• How many new customers do you acquire in a month? How many churn?
  • What's your net customer/logo retention and net dollar retention?
  • What are the top 3 challenges facing your business model?
  • What are your plans to address those challenges?

Coincidentally, Chris Walker recently published a set of questions for marketers that I think are amazing. Add these to the list if you're explicitly interviewing for marketing roles.

The combination of the team, the market, and traction should be enough to give you enough signal on whether it's something that feels aligned with your career goals. Unsurprisingly, this is also how VCs pick which startups to invest in. The only difference is the currency they trade in is capital, and the currency you trade in is your time.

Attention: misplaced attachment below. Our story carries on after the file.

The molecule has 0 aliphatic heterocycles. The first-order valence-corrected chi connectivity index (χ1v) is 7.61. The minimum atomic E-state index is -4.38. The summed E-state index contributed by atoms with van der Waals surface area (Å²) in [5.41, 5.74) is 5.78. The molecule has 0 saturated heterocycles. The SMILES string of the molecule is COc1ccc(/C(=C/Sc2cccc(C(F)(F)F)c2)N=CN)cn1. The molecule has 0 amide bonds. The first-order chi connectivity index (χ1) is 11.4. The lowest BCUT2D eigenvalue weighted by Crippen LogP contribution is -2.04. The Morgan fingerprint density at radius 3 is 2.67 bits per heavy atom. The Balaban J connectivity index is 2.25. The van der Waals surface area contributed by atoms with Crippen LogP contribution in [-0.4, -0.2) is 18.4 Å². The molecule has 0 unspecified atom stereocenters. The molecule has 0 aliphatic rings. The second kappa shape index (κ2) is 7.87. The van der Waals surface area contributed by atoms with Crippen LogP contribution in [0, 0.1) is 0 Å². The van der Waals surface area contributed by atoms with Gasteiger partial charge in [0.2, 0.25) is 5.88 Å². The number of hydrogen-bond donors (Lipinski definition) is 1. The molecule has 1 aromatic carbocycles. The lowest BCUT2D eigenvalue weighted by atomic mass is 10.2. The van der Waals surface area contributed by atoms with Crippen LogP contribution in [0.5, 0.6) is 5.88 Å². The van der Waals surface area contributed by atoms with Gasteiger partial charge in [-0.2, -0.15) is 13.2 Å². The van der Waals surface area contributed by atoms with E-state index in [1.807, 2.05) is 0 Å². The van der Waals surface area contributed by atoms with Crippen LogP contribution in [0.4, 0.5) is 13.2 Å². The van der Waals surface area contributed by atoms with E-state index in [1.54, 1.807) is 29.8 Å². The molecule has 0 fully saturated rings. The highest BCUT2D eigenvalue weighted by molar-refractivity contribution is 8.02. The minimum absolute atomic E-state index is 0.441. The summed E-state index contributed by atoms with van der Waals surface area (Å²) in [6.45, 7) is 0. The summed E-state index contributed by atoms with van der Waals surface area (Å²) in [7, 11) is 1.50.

One criterion I didn't discuss at all is the title, compensation, role, etc., as those are pretty personal and vary a bit from person to person. Also, note that the person you work for is probably quite important, so weigh that disproportionately in your decision-making criteria.

Finally, here are some fantastic resources to help you find great companies to work for:

  • Andy Rachleff (CEO of Wealthfront) wrote about why you shouldn't start your career at a startup but, instead, at a scaleup. Wealthfront also puts out a career launching company list.
  • Similarly, Breakout List is an excellent tool if you're in the market.
  • Peersignal.org seems to be tracking hiring movements in B2B SaaS, which is particularly interesting now to see who is accelerating or decelerating hiring.
  • Adam Fishman's blog post on a new PMF (People, Mission, Financials) is another excellent read.

If you liked what you read here and are interested in building your go-to-market skills, follow GTM Digest on Twitter, where I post tips daily on leading go-to-market teams.